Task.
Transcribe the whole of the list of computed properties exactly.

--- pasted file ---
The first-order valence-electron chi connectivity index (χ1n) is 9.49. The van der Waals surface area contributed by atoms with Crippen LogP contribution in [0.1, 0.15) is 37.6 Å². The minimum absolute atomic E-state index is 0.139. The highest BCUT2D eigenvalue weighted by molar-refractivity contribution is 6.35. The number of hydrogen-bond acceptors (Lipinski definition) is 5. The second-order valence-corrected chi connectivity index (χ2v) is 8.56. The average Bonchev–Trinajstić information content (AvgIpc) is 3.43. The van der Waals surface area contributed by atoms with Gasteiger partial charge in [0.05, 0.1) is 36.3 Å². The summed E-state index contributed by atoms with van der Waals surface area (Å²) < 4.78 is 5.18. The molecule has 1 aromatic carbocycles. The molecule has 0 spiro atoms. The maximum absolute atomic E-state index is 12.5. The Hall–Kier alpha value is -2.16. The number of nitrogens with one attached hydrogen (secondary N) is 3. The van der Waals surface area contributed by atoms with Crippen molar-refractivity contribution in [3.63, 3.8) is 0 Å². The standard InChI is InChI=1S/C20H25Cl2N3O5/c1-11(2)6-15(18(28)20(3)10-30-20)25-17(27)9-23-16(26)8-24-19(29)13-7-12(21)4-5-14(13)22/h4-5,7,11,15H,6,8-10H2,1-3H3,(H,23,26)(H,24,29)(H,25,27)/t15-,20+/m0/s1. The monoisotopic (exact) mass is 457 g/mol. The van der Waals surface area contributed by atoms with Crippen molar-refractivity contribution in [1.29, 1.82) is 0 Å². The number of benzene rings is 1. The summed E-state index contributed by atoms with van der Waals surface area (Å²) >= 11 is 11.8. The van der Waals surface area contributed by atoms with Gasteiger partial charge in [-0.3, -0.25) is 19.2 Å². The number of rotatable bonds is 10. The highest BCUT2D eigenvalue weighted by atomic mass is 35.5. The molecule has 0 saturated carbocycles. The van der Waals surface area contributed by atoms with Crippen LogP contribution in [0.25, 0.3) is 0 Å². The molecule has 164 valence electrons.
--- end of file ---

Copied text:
The first-order valence-electron chi connectivity index (χ1n) is 9.49. The van der Waals surface area contributed by atoms with Crippen LogP contribution in [0.1, 0.15) is 37.6 Å². The minimum absolute atomic E-state index is 0.139. The highest BCUT2D eigenvalue weighted by molar-refractivity contribution is 6.35. The number of hydrogen-bond acceptors (Lipinski definition) is 5. The second-order valence-corrected chi connectivity index (χ2v) is 8.56. The average Bonchev–Trinajstić information content (AvgIpc) is 3.43. The van der Waals surface area contributed by atoms with Gasteiger partial charge in [0.05, 0.1) is 36.3 Å². The summed E-state index contributed by atoms with van der Waals surface area (Å²) < 4.78 is 5.18. The molecule has 1 aromatic carbocycles. The molecule has 0 spiro atoms. The maximum absolute atomic E-state index is 12.5. The Hall–Kier alpha value is -2.16. The number of nitrogens with one attached hydrogen (secondary N) is 3. The van der Waals surface area contributed by atoms with Crippen molar-refractivity contribution in [3.63, 3.8) is 0 Å². The standard InChI is InChI=1S/C20H25Cl2N3O5/c1-11(2)6-15(18(28)20(3)10-30-20)25-17(27)9-23-16(26)8-24-19(29)13-7-12(21)4-5-14(13)22/h4-5,7,11,15H,6,8-10H2,1-3H3,(H,23,26)(H,24,29)(H,25,27)/t15-,20+/m0/s1. The monoisotopic (exact) mass is 457 g/mol. The van der Waals surface area contributed by atoms with Crippen molar-refractivity contribution in [1.29, 1.82) is 0 Å². The number of benzene rings is 1. The summed E-state index contributed by atoms with van der Waals surface area (Å²) >= 11 is 11.8. The van der Waals surface area contributed by atoms with Gasteiger partial charge in [-0.3, -0.25) is 19.2 Å². The number of rotatable bonds is 10. The highest BCUT2D eigenvalue weighted by atomic mass is 35.5. The molecule has 0 saturated carbocycles. The van der Waals surface area contributed by atoms with Crippen LogP contribution in [0.25, 0.3) is 0 Å². The molecule has 164 valence electrons.